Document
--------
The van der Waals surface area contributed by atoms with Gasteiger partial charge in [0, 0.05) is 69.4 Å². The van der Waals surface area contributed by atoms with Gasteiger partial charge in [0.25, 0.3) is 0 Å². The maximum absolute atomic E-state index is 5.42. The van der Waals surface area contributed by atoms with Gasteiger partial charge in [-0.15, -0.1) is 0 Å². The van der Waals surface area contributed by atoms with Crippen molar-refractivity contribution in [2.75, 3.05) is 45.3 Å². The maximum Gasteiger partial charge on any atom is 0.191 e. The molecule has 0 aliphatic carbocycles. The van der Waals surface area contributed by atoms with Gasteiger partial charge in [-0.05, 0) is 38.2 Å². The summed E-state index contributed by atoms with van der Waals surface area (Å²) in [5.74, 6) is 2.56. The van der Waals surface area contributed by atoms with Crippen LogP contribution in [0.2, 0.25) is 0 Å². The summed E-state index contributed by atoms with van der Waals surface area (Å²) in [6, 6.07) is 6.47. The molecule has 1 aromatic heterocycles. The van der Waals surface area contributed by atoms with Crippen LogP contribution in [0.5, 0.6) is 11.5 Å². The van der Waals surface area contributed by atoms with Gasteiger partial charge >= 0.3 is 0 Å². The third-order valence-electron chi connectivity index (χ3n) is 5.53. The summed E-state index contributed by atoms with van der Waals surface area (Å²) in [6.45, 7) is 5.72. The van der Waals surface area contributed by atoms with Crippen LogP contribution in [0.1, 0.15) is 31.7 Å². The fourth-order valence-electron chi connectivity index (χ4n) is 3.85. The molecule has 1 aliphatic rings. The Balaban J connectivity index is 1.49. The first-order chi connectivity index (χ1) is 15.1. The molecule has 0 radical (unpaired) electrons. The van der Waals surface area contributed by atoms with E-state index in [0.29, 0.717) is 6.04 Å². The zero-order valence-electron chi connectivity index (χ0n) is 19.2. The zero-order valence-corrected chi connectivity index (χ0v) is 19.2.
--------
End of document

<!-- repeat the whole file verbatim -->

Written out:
The van der Waals surface area contributed by atoms with Gasteiger partial charge in [0, 0.05) is 69.4 Å². The van der Waals surface area contributed by atoms with Gasteiger partial charge in [0.25, 0.3) is 0 Å². The maximum absolute atomic E-state index is 5.42. The van der Waals surface area contributed by atoms with Gasteiger partial charge in [-0.15, -0.1) is 0 Å². The van der Waals surface area contributed by atoms with Crippen molar-refractivity contribution in [2.75, 3.05) is 45.3 Å². The maximum Gasteiger partial charge on any atom is 0.191 e. The molecule has 0 aliphatic carbocycles. The van der Waals surface area contributed by atoms with Gasteiger partial charge in [-0.05, 0) is 38.2 Å². The summed E-state index contributed by atoms with van der Waals surface area (Å²) in [5.74, 6) is 2.56. The van der Waals surface area contributed by atoms with Crippen LogP contribution in [0.2, 0.25) is 0 Å². The summed E-state index contributed by atoms with van der Waals surface area (Å²) in [6, 6.07) is 6.47. The molecule has 1 aromatic heterocycles. The van der Waals surface area contributed by atoms with Crippen LogP contribution in [0.5, 0.6) is 11.5 Å². The van der Waals surface area contributed by atoms with Gasteiger partial charge >= 0.3 is 0 Å². The third-order valence-electron chi connectivity index (χ3n) is 5.53. The summed E-state index contributed by atoms with van der Waals surface area (Å²) in [6.45, 7) is 5.72. The van der Waals surface area contributed by atoms with Crippen LogP contribution in [0.1, 0.15) is 31.7 Å². The fourth-order valence-electron chi connectivity index (χ4n) is 3.85. The molecule has 1 aliphatic rings. The Balaban J connectivity index is 1.49. The first-order chi connectivity index (χ1) is 15.1. The molecule has 0 radical (unpaired) electrons. The van der Waals surface area contributed by atoms with E-state index in [0.29, 0.717) is 6.04 Å². The zero-order valence-electron chi connectivity index (χ0n) is 19.2. The zero-order valence-corrected chi connectivity index (χ0v) is 19.2.